Colette is interested in studying ocean dynamics through the combination of dynamical ocean modelling and ocean observations. She has expertise with the Regional Ocean Modeling System (ROMS) and its 4-Dimensional Variational (4D-Var) data assimilation tools. Colette began her career as a coastal engineer, conducting a variety of hydrodynamic and wave modeling studies for the oil and gas industry, government bodies and other clients. In 2010 she moved to the University of Hawaii to do her PhD in Physical Oceanography at the School of Ocean and Earth Science and Technology. She used ROMS to study the interactions between internal tides and the eddying ocean circulation and the implications for predictability in regions that contain significant energy at both dynamic scales. At UNSW, she is developing a data-assimilative model of the East Australian Current (EAC) region using ROMS and 4D-Var, and assimilating a variety of data sources including those collected as part of Australia�s Integrated Marine Observing System (IMOS). The project aims to advance our understanding of the dynamics of the EAC and identify how we can best observe this oceanic region to improve model estimates and predictions.

Email: c.kerry (at)


Michael Hemming PhD

Postgraduate Researcher

Michael is responsible for developing NSW-IMOS oceanographic data products, which involves data processing and analysis, quality control, and data dissemination. He is particularly interested in producing climatologies using measurements off the eastern coast of Australia observed at moorings, by underwater gliders and ship. Prior to working at UNSW, he completed his PhD jointly at the University of East Anglia, UK and Universit� Pierre et Marie Curie, France. His PhD involved the calibration and analysis of experimental underwater glider pH sensor measurements, and the investigation of biogeochemical and physical variability using glider, buoy, and ship measurements in the northwestern Mediterranean Sea. He completed a masters degree in Integrated Climate System Science at the University of Hamburg, Germany, and prior to this, a bachelors degree in Oceans, Climate, and Physical Geography at the University of Liverpool, UK. He has seagoing experience in the Southern Ocean, Indian Ocean, Gulf of Oman, and the Mediterranean Sea.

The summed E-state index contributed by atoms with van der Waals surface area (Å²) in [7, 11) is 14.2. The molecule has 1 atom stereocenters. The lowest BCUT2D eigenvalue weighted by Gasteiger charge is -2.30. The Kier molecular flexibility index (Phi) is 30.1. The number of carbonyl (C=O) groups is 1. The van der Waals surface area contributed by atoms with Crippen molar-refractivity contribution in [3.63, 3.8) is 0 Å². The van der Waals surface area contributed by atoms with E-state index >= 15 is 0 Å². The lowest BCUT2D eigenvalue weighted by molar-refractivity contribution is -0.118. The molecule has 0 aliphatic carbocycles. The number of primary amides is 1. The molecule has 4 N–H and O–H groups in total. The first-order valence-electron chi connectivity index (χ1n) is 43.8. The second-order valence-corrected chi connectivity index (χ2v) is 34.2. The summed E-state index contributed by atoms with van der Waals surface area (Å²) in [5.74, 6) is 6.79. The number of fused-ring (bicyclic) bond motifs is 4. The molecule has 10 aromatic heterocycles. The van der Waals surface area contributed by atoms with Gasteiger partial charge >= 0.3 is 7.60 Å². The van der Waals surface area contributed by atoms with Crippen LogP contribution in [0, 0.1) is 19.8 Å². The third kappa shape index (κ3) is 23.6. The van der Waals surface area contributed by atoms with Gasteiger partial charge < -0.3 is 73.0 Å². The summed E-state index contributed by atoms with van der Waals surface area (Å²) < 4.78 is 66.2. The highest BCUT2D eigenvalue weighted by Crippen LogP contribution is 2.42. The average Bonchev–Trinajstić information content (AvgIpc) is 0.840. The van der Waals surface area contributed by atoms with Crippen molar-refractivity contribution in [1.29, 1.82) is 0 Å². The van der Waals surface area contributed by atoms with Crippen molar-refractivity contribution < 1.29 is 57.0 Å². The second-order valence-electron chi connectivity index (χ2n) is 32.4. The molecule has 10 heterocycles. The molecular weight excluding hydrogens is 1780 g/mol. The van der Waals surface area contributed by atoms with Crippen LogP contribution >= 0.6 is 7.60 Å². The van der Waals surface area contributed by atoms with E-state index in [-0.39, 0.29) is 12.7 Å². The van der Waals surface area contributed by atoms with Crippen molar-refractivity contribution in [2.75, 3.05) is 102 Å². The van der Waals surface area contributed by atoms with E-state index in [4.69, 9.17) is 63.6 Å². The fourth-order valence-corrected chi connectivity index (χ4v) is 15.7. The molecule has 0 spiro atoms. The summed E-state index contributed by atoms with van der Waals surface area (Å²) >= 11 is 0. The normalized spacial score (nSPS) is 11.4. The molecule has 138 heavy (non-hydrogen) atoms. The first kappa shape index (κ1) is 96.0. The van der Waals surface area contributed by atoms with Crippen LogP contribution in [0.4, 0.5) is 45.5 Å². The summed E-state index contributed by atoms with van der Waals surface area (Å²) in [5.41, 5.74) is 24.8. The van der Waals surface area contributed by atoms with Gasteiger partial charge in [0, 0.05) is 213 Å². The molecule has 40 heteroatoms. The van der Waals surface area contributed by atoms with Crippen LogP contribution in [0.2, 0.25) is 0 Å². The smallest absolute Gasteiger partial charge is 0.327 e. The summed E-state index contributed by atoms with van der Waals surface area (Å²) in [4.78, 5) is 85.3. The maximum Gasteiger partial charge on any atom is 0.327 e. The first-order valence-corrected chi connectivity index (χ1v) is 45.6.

Email: m.hemming (at)


Neil Malan PhD

Postdoctoral Research Associate

Neil focusses on using various combinations of observations and modelling to study Western Boundary Current dynamics, and particularly in how they scale down to impact the continental shelf. He completed his PhD at the University of Cape Town, South Africa on the impact of the Agulhas Current on shelf circulation and has also worked on tropical cyclones and subsurface intensified eddies in the Indian Ocean. His current interests include accurately quantifying cross-shelf exchanges at EAC separation zone, analytical modelling of submesoscale dynamics, and disentangling the various modes of the EAC and their impact on biophysical interactions.

Email: n.malan (at)


Steefan Contractor PhD

Postdoctoral Research Associate